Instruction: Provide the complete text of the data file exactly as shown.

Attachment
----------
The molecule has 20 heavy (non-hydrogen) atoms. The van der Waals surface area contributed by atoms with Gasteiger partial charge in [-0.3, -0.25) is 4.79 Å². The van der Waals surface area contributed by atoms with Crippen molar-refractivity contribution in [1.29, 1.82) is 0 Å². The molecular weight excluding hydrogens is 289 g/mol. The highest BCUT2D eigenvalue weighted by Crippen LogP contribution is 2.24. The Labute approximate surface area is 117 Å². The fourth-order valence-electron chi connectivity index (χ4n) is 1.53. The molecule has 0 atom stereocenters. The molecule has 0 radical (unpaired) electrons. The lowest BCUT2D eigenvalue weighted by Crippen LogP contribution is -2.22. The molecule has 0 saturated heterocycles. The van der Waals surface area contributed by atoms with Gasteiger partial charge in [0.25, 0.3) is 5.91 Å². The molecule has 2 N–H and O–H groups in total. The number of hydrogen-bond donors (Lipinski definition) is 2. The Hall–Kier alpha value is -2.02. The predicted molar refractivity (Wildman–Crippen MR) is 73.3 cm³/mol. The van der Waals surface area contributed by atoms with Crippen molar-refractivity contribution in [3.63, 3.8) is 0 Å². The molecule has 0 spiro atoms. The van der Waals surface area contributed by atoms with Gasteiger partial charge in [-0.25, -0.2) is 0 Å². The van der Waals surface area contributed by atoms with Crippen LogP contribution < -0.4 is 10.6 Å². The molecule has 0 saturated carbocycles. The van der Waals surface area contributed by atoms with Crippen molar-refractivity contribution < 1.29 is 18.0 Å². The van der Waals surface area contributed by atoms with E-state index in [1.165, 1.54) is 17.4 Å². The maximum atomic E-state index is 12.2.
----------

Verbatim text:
The molecule has 20 heavy (non-hydrogen) atoms. The van der Waals surface area contributed by atoms with Gasteiger partial charge in [-0.3, -0.25) is 4.79 Å². The van der Waals surface area contributed by atoms with Crippen molar-refractivity contribution in [1.29, 1.82) is 0 Å². The molecular weight excluding hydrogens is 289 g/mol. The highest BCUT2D eigenvalue weighted by Crippen LogP contribution is 2.24. The Labute approximate surface area is 117 Å². The fourth-order valence-electron chi connectivity index (χ4n) is 1.53. The molecule has 0 atom stereocenters. The molecule has 0 radical (unpaired) electrons. The lowest BCUT2D eigenvalue weighted by Crippen LogP contribution is -2.22. The molecule has 0 saturated heterocycles. The van der Waals surface area contributed by atoms with Gasteiger partial charge in [0.25, 0.3) is 5.91 Å². The molecule has 2 N–H and O–H groups in total. The number of hydrogen-bond donors (Lipinski definition) is 2. The Hall–Kier alpha value is -2.02. The predicted molar refractivity (Wildman–Crippen MR) is 73.3 cm³/mol. The van der Waals surface area contributed by atoms with Crippen molar-refractivity contribution in [3.63, 3.8) is 0 Å². The molecule has 0 spiro atoms. The van der Waals surface area contributed by atoms with Gasteiger partial charge in [-0.25, -0.2) is 0 Å². The van der Waals surface area contributed by atoms with Crippen LogP contribution < -0.4 is 10.6 Å². The molecule has 0 saturated carbocycles. The van der Waals surface area contributed by atoms with Crippen molar-refractivity contribution < 1.29 is 18.0 Å². The van der Waals surface area contributed by atoms with E-state index in [1.165, 1.54) is 17.4 Å². The maximum atomic E-state index is 12.2.